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Stacy London (left) and Cindy McLaughlin. Photo: WWD.

If you rush, and if it’s your thing, you can still catch  Stacy London on her shop crawl around town today to promote Style for Hire, her new, just-launched personal styling service. The What Not to Wear co-host started the service with friend and D.C. resident Cindy McLaughlin–the pair intends to open services in New York, Houston, Chicago, and Los Angeles in the future.

Her attitude today was appropriately recessionary. The future of style lies in “the idea of recycling,” London says. “It’s not that no one wants luxury items [but people] don’t know how to budget themselves and still love what they have.”

Style for Hire’s philosophy is about maximizing what you have in your closet, London says. It’s not about helping clients buy a new wardrobe, but rather encouraging them to “tweak to their own style,” she says.

Style for Hire currently has 11 D.C.-area stylists—-four of whom are apprentices—-vetted by London andMc Laughlin. The stylists all trained with the founders.

One reason the reality star says she’s setting up shop in the District? Like Real World and Real Housewives, London wants to tap some Obama Cool.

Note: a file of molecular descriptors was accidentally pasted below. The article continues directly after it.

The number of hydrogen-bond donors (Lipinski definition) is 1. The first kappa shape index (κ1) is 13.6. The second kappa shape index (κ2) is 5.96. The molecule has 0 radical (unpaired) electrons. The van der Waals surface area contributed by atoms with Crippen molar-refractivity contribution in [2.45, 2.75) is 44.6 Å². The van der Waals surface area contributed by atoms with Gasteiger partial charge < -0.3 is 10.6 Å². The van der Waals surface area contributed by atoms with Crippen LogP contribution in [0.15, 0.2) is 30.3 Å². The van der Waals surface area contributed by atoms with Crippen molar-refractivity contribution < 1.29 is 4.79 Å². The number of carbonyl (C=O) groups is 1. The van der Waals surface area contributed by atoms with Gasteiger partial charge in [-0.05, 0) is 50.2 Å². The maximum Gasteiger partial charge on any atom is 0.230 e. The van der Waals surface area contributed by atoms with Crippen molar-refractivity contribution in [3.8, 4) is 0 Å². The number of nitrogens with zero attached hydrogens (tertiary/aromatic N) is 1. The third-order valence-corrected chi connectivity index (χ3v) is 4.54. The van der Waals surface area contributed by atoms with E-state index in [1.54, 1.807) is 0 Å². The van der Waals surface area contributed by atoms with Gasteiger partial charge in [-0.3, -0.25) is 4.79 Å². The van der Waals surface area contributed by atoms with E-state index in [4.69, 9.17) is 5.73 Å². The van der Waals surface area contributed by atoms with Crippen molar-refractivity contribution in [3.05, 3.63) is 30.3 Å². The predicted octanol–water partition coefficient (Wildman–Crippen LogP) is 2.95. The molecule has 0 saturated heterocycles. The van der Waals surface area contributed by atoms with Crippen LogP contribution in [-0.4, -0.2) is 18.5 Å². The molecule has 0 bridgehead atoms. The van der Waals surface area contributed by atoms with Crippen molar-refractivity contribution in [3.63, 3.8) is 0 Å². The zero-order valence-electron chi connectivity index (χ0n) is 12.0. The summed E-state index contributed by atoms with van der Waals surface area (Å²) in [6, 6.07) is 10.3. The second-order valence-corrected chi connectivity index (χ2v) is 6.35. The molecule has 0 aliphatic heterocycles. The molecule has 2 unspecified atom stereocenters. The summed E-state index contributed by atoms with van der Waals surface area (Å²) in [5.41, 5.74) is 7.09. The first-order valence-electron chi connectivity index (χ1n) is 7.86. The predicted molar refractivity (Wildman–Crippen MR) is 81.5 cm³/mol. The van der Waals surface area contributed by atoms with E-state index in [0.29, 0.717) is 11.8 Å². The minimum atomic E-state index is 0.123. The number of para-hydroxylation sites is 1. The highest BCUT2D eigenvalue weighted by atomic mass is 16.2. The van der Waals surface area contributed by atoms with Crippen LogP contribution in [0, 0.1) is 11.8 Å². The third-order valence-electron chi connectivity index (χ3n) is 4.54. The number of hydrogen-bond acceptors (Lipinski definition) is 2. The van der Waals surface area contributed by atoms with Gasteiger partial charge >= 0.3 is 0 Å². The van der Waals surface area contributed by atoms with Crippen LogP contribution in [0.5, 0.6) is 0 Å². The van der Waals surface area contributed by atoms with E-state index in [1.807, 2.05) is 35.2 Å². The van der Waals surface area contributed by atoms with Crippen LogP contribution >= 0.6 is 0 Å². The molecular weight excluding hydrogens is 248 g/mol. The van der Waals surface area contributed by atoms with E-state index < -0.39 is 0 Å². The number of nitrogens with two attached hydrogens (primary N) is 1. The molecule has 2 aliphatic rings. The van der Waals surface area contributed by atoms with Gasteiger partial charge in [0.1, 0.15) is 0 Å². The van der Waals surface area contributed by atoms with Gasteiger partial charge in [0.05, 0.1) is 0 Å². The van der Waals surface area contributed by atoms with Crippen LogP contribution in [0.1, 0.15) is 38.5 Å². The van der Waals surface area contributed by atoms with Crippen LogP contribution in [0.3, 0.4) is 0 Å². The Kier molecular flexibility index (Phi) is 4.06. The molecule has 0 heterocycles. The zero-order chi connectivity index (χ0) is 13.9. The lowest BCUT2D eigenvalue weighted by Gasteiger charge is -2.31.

“The Obama Administration has brought in a very different kind of character into D.C.,” London says. “There’s always been a social, environmental, and political environment,” she says—-now she sees an increased awareness of fashion. London says her dream client would be Michelle Obama. She admires the first lady’s attitude, not to mention her mixing of J. Crew with designer pieces. She’d make a few adjustments, though. “I’m just not happy with the accessories,” London says.

Stacy London speaking at Puro Cafe breakfast. (Photo: Kim Chi Ha)

Style for Hire’s goal, ultimately, is to help clients find a style that fits their life. When McLaughlin tried to return to the workforce after having children, she found herself at a loss: What do you wear after being a stay at home mom for so long? She ultimately turned to London for help.

“I recommend a woman stand in front of a mirror for a really long time,” London says. Everyone has flaws, “but you have to accept that. That’s your clay, your raw material.”

So how much does a move toward self-acceptance cost? Hourly sessions run from $105 to $250 per hour, while apprentices range from $65 to $75 per hour.

Today, London is inviting the masses to bring her an orphan garment that needs an outfit. She and her staff will then offer some styling advice. Here’s the rest of today’s schedule:

3:00 ­– 3:45 p.m. Urban Chic, Bethesda

3:45 – 4:00 p.m. Sassanova, Bethesda

4:00 – 4:15 p.m. National Jean Co, Bethesda

4:30 ­– 4:45 p.m. Denim Bar, Bethesda

4:45 ­– 5:00 p.m. Daisy Too/Zelaya Shoes, Bethesda